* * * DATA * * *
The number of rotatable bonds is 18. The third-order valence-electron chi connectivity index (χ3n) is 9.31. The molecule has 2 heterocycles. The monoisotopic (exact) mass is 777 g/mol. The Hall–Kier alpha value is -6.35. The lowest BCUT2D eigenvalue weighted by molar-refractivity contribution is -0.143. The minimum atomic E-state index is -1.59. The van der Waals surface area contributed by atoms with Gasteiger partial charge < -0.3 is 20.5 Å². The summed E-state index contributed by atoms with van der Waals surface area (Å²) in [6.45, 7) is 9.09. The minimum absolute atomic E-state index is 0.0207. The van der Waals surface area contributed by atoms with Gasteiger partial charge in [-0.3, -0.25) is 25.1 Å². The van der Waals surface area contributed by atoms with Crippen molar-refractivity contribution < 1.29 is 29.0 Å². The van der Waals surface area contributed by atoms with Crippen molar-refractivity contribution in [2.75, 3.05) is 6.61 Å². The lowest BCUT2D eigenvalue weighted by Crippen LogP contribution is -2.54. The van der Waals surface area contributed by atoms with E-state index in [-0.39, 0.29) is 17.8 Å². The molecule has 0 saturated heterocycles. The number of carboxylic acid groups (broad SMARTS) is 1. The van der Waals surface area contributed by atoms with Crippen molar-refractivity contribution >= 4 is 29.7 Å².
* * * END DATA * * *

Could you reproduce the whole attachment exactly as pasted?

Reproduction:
The number of rotatable bonds is 18. The third-order valence-electron chi connectivity index (χ3n) is 9.31. The molecule has 2 heterocycles. The monoisotopic (exact) mass is 777 g/mol. The Hall–Kier alpha value is -6.35. The lowest BCUT2D eigenvalue weighted by molar-refractivity contribution is -0.143. The minimum atomic E-state index is -1.59. The van der Waals surface area contributed by atoms with Gasteiger partial charge < -0.3 is 20.5 Å². The summed E-state index contributed by atoms with van der Waals surface area (Å²) in [6.45, 7) is 9.09. The minimum absolute atomic E-state index is 0.0207. The van der Waals surface area contributed by atoms with Gasteiger partial charge in [-0.3, -0.25) is 25.1 Å². The van der Waals surface area contributed by atoms with Crippen molar-refractivity contribution < 1.29 is 29.0 Å². The van der Waals surface area contributed by atoms with Crippen molar-refractivity contribution in [2.75, 3.05) is 6.61 Å². The lowest BCUT2D eigenvalue weighted by Crippen LogP contribution is -2.54. The van der Waals surface area contributed by atoms with E-state index in [-0.39, 0.29) is 17.8 Å². The molecule has 0 saturated heterocycles. The number of carboxylic acid groups (broad SMARTS) is 1. The van der Waals surface area contributed by atoms with Crippen molar-refractivity contribution >= 4 is 29.7 Å².